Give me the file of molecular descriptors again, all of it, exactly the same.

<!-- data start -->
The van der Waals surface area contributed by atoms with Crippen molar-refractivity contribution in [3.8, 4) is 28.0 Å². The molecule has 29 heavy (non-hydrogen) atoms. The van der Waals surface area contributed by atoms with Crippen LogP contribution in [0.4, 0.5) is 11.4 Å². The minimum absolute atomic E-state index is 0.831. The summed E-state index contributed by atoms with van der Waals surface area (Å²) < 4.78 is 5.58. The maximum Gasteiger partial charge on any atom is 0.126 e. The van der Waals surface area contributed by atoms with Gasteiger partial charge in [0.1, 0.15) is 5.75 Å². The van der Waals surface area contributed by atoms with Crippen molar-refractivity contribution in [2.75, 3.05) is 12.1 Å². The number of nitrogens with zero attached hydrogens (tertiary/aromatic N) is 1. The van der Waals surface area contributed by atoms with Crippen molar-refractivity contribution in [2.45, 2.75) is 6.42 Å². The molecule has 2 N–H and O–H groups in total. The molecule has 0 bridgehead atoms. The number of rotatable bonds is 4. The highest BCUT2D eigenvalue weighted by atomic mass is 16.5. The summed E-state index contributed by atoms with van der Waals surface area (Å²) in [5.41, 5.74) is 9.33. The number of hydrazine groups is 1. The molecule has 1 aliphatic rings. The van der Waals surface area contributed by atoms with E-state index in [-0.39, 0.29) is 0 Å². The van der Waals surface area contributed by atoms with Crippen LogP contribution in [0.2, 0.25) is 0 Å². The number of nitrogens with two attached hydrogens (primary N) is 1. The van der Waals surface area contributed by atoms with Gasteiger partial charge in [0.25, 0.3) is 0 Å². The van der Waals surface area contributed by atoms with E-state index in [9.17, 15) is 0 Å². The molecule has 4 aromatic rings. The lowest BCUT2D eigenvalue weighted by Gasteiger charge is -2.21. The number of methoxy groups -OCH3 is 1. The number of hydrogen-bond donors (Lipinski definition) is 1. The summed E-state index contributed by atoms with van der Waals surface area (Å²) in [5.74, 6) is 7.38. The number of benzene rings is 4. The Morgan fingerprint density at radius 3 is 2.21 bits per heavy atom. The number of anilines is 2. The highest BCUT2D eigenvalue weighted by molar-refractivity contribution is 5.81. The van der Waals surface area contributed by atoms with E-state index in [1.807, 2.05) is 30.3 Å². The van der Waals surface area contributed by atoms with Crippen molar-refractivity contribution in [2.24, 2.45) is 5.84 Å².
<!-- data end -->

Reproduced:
The van der Waals surface area contributed by atoms with Crippen molar-refractivity contribution in [3.8, 4) is 28.0 Å². The molecule has 29 heavy (non-hydrogen) atoms. The van der Waals surface area contributed by atoms with Crippen LogP contribution in [0.4, 0.5) is 11.4 Å². The minimum absolute atomic E-state index is 0.831. The summed E-state index contributed by atoms with van der Waals surface area (Å²) < 4.78 is 5.58. The maximum Gasteiger partial charge on any atom is 0.126 e. The van der Waals surface area contributed by atoms with Gasteiger partial charge in [0.1, 0.15) is 5.75 Å². The van der Waals surface area contributed by atoms with Crippen molar-refractivity contribution in [2.75, 3.05) is 12.1 Å². The number of nitrogens with zero attached hydrogens (tertiary/aromatic N) is 1. The van der Waals surface area contributed by atoms with Crippen molar-refractivity contribution in [2.45, 2.75) is 6.42 Å². The molecule has 2 N–H and O–H groups in total. The molecule has 0 bridgehead atoms. The number of rotatable bonds is 4. The highest BCUT2D eigenvalue weighted by atomic mass is 16.5. The summed E-state index contributed by atoms with van der Waals surface area (Å²) in [5.41, 5.74) is 9.33. The number of hydrazine groups is 1. The molecule has 1 aliphatic rings. The van der Waals surface area contributed by atoms with E-state index in [-0.39, 0.29) is 0 Å². The van der Waals surface area contributed by atoms with Crippen LogP contribution in [0.2, 0.25) is 0 Å². The number of nitrogens with two attached hydrogens (primary N) is 1. The van der Waals surface area contributed by atoms with Gasteiger partial charge in [0.25, 0.3) is 0 Å². The van der Waals surface area contributed by atoms with E-state index in [9.17, 15) is 0 Å². The molecule has 4 aromatic rings. The lowest BCUT2D eigenvalue weighted by Gasteiger charge is -2.21. The number of methoxy groups -OCH3 is 1. The number of hydrogen-bond donors (Lipinski definition) is 1. The summed E-state index contributed by atoms with van der Waals surface area (Å²) in [5.74, 6) is 7.38. The number of benzene rings is 4. The Morgan fingerprint density at radius 3 is 2.21 bits per heavy atom. The number of anilines is 2. The highest BCUT2D eigenvalue weighted by molar-refractivity contribution is 5.81. The van der Waals surface area contributed by atoms with E-state index in [1.807, 2.05) is 30.3 Å². The van der Waals surface area contributed by atoms with Crippen molar-refractivity contribution in [2.24, 2.45) is 5.84 Å².